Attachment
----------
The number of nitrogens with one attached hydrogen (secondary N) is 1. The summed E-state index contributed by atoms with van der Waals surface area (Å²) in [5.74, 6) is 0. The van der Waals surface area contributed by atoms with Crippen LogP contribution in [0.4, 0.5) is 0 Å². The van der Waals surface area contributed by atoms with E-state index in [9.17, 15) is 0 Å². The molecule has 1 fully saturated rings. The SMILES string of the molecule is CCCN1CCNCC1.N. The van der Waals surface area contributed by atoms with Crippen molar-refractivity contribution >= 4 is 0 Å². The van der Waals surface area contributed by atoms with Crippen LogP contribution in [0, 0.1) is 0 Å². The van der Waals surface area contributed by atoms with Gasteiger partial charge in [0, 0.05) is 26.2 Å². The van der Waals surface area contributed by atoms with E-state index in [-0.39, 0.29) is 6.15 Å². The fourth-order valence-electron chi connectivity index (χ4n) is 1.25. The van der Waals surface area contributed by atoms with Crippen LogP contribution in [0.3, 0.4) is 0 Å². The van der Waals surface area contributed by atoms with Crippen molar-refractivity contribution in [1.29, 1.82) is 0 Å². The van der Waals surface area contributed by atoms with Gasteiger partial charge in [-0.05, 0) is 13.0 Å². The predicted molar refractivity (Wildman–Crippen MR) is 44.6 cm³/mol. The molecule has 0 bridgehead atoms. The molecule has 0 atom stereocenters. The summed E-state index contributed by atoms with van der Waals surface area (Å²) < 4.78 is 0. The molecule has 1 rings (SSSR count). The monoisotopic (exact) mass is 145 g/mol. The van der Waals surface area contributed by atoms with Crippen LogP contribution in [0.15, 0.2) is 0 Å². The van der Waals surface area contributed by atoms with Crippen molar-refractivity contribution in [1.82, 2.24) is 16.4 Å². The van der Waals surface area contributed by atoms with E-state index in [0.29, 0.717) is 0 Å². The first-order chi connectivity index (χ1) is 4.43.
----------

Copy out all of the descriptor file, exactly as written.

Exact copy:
The number of nitrogens with one attached hydrogen (secondary N) is 1. The summed E-state index contributed by atoms with van der Waals surface area (Å²) in [5.74, 6) is 0. The van der Waals surface area contributed by atoms with Crippen LogP contribution in [0.4, 0.5) is 0 Å². The van der Waals surface area contributed by atoms with E-state index in [9.17, 15) is 0 Å². The molecule has 1 fully saturated rings. The SMILES string of the molecule is CCCN1CCNCC1.N. The van der Waals surface area contributed by atoms with Crippen molar-refractivity contribution >= 4 is 0 Å². The van der Waals surface area contributed by atoms with Crippen LogP contribution in [0, 0.1) is 0 Å². The van der Waals surface area contributed by atoms with Gasteiger partial charge in [0, 0.05) is 26.2 Å². The van der Waals surface area contributed by atoms with E-state index in [-0.39, 0.29) is 6.15 Å². The fourth-order valence-electron chi connectivity index (χ4n) is 1.25. The van der Waals surface area contributed by atoms with Crippen LogP contribution in [0.3, 0.4) is 0 Å². The van der Waals surface area contributed by atoms with Crippen molar-refractivity contribution in [1.29, 1.82) is 0 Å². The van der Waals surface area contributed by atoms with Gasteiger partial charge in [-0.05, 0) is 13.0 Å². The predicted molar refractivity (Wildman–Crippen MR) is 44.6 cm³/mol. The molecule has 0 bridgehead atoms. The molecule has 0 atom stereocenters. The summed E-state index contributed by atoms with van der Waals surface area (Å²) < 4.78 is 0. The molecule has 1 rings (SSSR count). The monoisotopic (exact) mass is 145 g/mol. The van der Waals surface area contributed by atoms with Crippen LogP contribution in [0.15, 0.2) is 0 Å². The van der Waals surface area contributed by atoms with Crippen molar-refractivity contribution in [1.82, 2.24) is 16.4 Å². The van der Waals surface area contributed by atoms with E-state index in [0.29, 0.717) is 0 Å². The first-order chi connectivity index (χ1) is 4.43.